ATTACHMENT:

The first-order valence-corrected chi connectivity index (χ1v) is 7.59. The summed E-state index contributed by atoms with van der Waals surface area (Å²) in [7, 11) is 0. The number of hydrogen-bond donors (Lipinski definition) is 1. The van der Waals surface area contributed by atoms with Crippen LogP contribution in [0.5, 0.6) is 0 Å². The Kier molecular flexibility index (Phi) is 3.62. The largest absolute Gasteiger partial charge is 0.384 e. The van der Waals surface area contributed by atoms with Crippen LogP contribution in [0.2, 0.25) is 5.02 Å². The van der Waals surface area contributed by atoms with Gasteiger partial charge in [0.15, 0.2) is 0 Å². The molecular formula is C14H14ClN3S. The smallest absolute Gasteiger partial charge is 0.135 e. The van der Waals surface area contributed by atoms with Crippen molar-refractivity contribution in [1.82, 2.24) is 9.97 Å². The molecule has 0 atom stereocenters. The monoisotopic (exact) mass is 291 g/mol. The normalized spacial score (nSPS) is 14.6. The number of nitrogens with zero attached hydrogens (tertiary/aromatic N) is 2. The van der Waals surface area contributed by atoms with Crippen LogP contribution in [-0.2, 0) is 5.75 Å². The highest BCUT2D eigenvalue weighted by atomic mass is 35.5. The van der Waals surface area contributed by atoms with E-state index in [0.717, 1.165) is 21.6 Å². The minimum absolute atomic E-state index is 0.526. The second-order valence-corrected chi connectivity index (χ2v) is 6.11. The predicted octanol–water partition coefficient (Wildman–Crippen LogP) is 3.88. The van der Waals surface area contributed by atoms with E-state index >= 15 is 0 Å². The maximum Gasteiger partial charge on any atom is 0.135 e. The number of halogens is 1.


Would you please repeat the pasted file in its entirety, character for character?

The first-order valence-corrected chi connectivity index (χ1v) is 7.59. The summed E-state index contributed by atoms with van der Waals surface area (Å²) in [7, 11) is 0. The number of hydrogen-bond donors (Lipinski definition) is 1. The van der Waals surface area contributed by atoms with Crippen LogP contribution in [0.5, 0.6) is 0 Å². The Kier molecular flexibility index (Phi) is 3.62. The largest absolute Gasteiger partial charge is 0.384 e. The van der Waals surface area contributed by atoms with Crippen LogP contribution in [0.2, 0.25) is 5.02 Å². The van der Waals surface area contributed by atoms with Gasteiger partial charge in [0.15, 0.2) is 0 Å². The molecular formula is C14H14ClN3S. The smallest absolute Gasteiger partial charge is 0.135 e. The van der Waals surface area contributed by atoms with Crippen molar-refractivity contribution in [1.82, 2.24) is 9.97 Å². The molecule has 0 atom stereocenters. The monoisotopic (exact) mass is 291 g/mol. The normalized spacial score (nSPS) is 14.6. The number of nitrogens with zero attached hydrogens (tertiary/aromatic N) is 2. The van der Waals surface area contributed by atoms with Crippen LogP contribution in [-0.2, 0) is 5.75 Å². The highest BCUT2D eigenvalue weighted by atomic mass is 35.5. The van der Waals surface area contributed by atoms with E-state index in [0.717, 1.165) is 21.6 Å². The minimum absolute atomic E-state index is 0.526. The second-order valence-corrected chi connectivity index (χ2v) is 6.11. The predicted octanol–water partition coefficient (Wildman–Crippen LogP) is 3.88. The van der Waals surface area contributed by atoms with E-state index >= 15 is 0 Å². The maximum Gasteiger partial charge on any atom is 0.135 e. The number of halogens is 1.